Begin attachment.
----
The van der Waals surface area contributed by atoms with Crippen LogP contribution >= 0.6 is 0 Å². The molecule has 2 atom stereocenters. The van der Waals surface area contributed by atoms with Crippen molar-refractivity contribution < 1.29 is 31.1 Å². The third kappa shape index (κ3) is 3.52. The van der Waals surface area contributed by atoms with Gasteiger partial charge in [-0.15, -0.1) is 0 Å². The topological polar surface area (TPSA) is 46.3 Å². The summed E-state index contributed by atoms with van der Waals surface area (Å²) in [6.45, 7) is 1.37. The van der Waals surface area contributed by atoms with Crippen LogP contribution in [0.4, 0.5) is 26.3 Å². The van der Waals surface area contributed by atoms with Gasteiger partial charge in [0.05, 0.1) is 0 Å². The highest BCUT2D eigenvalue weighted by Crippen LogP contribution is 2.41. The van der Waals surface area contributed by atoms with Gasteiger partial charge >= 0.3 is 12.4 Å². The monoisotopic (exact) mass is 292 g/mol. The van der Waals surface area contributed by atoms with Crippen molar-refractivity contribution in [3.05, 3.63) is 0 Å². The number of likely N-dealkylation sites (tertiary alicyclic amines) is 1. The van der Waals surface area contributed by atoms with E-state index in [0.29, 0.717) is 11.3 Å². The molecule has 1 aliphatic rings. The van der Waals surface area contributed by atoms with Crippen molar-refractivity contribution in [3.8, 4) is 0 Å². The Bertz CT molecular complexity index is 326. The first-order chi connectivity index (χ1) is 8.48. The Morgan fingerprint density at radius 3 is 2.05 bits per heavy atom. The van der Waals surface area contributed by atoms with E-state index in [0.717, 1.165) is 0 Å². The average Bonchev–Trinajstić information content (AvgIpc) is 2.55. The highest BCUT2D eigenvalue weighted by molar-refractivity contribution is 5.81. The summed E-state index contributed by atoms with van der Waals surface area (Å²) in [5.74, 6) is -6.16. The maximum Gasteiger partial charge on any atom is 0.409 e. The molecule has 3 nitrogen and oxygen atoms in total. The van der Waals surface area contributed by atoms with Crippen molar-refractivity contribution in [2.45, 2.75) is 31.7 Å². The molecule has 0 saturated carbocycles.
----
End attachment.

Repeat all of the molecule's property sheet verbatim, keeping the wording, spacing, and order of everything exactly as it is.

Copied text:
The van der Waals surface area contributed by atoms with Crippen LogP contribution >= 0.6 is 0 Å². The molecule has 2 atom stereocenters. The van der Waals surface area contributed by atoms with Crippen molar-refractivity contribution < 1.29 is 31.1 Å². The third kappa shape index (κ3) is 3.52. The van der Waals surface area contributed by atoms with Gasteiger partial charge in [-0.15, -0.1) is 0 Å². The topological polar surface area (TPSA) is 46.3 Å². The summed E-state index contributed by atoms with van der Waals surface area (Å²) in [6.45, 7) is 1.37. The van der Waals surface area contributed by atoms with Crippen LogP contribution in [0.4, 0.5) is 26.3 Å². The van der Waals surface area contributed by atoms with Gasteiger partial charge in [0.05, 0.1) is 0 Å². The highest BCUT2D eigenvalue weighted by Crippen LogP contribution is 2.41. The van der Waals surface area contributed by atoms with Gasteiger partial charge >= 0.3 is 12.4 Å². The monoisotopic (exact) mass is 292 g/mol. The van der Waals surface area contributed by atoms with Crippen molar-refractivity contribution in [3.05, 3.63) is 0 Å². The number of likely N-dealkylation sites (tertiary alicyclic amines) is 1. The van der Waals surface area contributed by atoms with E-state index in [0.29, 0.717) is 11.3 Å². The molecule has 1 aliphatic rings. The van der Waals surface area contributed by atoms with Crippen molar-refractivity contribution in [3.8, 4) is 0 Å². The Bertz CT molecular complexity index is 326. The first-order chi connectivity index (χ1) is 8.48. The Morgan fingerprint density at radius 3 is 2.05 bits per heavy atom. The van der Waals surface area contributed by atoms with E-state index in [0.717, 1.165) is 0 Å². The average Bonchev–Trinajstić information content (AvgIpc) is 2.55. The highest BCUT2D eigenvalue weighted by molar-refractivity contribution is 5.81. The summed E-state index contributed by atoms with van der Waals surface area (Å²) in [5.74, 6) is -6.16. The maximum Gasteiger partial charge on any atom is 0.409 e. The molecule has 3 nitrogen and oxygen atoms in total. The van der Waals surface area contributed by atoms with Crippen molar-refractivity contribution in [2.45, 2.75) is 31.7 Å². The molecule has 0 saturated carbocycles.